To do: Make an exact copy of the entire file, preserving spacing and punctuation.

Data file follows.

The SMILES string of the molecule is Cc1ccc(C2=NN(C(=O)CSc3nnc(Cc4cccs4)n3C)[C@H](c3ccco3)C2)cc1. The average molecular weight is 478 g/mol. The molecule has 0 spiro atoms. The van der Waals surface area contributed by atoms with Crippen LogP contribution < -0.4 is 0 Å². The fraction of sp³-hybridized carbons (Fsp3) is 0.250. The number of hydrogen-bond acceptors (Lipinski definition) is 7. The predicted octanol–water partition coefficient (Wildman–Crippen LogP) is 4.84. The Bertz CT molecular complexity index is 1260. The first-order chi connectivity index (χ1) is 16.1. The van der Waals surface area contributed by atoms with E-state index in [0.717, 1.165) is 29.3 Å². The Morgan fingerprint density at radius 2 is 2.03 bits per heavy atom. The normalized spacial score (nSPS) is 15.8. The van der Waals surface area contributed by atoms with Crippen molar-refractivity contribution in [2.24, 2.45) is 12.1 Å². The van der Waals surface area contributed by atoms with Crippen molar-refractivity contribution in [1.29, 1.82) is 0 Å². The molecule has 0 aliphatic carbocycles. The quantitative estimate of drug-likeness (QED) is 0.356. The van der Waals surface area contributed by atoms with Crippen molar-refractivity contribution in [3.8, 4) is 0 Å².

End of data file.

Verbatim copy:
The SMILES string of the molecule is Cc1ccc(C2=NN(C(=O)CSc3nnc(Cc4cccs4)n3C)[C@H](c3ccco3)C2)cc1. The average molecular weight is 478 g/mol. The molecule has 0 spiro atoms. The van der Waals surface area contributed by atoms with Crippen LogP contribution < -0.4 is 0 Å². The fraction of sp³-hybridized carbons (Fsp3) is 0.250. The number of hydrogen-bond acceptors (Lipinski definition) is 7. The predicted octanol–water partition coefficient (Wildman–Crippen LogP) is 4.84. The Bertz CT molecular complexity index is 1260. The first-order chi connectivity index (χ1) is 16.1. The van der Waals surface area contributed by atoms with E-state index in [0.717, 1.165) is 29.3 Å². The Morgan fingerprint density at radius 2 is 2.03 bits per heavy atom. The normalized spacial score (nSPS) is 15.8. The van der Waals surface area contributed by atoms with Crippen molar-refractivity contribution in [2.24, 2.45) is 12.1 Å². The van der Waals surface area contributed by atoms with Crippen molar-refractivity contribution in [1.29, 1.82) is 0 Å². The molecule has 0 aliphatic carbocycles. The quantitative estimate of drug-likeness (QED) is 0.356. The van der Waals surface area contributed by atoms with Crippen molar-refractivity contribution in [3.8, 4) is 0 Å².